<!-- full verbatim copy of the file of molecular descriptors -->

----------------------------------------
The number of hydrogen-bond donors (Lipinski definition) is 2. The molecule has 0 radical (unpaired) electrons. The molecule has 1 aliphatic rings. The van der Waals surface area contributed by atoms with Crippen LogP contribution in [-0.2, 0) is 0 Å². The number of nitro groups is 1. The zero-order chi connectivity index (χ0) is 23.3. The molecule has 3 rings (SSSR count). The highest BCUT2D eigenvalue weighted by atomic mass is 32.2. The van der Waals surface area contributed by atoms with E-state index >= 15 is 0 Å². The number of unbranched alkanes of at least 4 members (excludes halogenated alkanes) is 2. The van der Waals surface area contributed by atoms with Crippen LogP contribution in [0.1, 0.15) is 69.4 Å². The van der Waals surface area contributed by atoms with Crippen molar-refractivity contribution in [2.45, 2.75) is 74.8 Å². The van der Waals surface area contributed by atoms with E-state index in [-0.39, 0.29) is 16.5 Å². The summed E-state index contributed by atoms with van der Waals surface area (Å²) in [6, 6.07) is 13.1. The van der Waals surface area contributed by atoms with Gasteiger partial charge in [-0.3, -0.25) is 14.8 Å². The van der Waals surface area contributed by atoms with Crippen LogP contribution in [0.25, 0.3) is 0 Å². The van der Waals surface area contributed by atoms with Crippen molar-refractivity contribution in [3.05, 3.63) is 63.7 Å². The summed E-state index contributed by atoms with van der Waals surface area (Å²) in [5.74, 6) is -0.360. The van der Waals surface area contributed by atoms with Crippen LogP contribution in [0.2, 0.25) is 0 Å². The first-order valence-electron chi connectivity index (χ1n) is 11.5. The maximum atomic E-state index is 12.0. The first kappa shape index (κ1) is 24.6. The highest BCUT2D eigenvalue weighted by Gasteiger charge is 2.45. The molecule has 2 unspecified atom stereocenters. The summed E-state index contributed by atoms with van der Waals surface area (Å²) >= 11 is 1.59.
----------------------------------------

The number of hydrogen-bond donors (Lipinski definition) is 2. The molecule has 0 radical (unpaired) electrons. The molecule has 1 aliphatic rings. The van der Waals surface area contributed by atoms with Crippen LogP contribution in [-0.2, 0) is 0 Å². The number of nitro groups is 1. The zero-order chi connectivity index (χ0) is 23.3. The molecule has 3 rings (SSSR count). The highest BCUT2D eigenvalue weighted by atomic mass is 32.2. The van der Waals surface area contributed by atoms with E-state index >= 15 is 0 Å². The number of unbranched alkanes of at least 4 members (excludes halogenated alkanes) is 2. The van der Waals surface area contributed by atoms with Crippen LogP contribution in [0.1, 0.15) is 69.4 Å². The van der Waals surface area contributed by atoms with Crippen molar-refractivity contribution in [2.45, 2.75) is 74.8 Å². The van der Waals surface area contributed by atoms with E-state index in [-0.39, 0.29) is 16.5 Å². The summed E-state index contributed by atoms with van der Waals surface area (Å²) in [6, 6.07) is 13.1. The van der Waals surface area contributed by atoms with Gasteiger partial charge in [-0.3, -0.25) is 14.8 Å². The van der Waals surface area contributed by atoms with Crippen LogP contribution in [0.25, 0.3) is 0 Å². The van der Waals surface area contributed by atoms with Crippen molar-refractivity contribution in [3.05, 3.63) is 63.7 Å². The summed E-state index contributed by atoms with van der Waals surface area (Å²) in [5.74, 6) is -0.360. The van der Waals surface area contributed by atoms with Crippen LogP contribution in [0.2, 0.25) is 0 Å². The first-order valence-electron chi connectivity index (χ1n) is 11.5. The maximum atomic E-state index is 12.0. The first kappa shape index (κ1) is 24.6. The highest BCUT2D eigenvalue weighted by Gasteiger charge is 2.45. The molecule has 2 unspecified atom stereocenters. The summed E-state index contributed by atoms with van der Waals surface area (Å²) >= 11 is 1.59.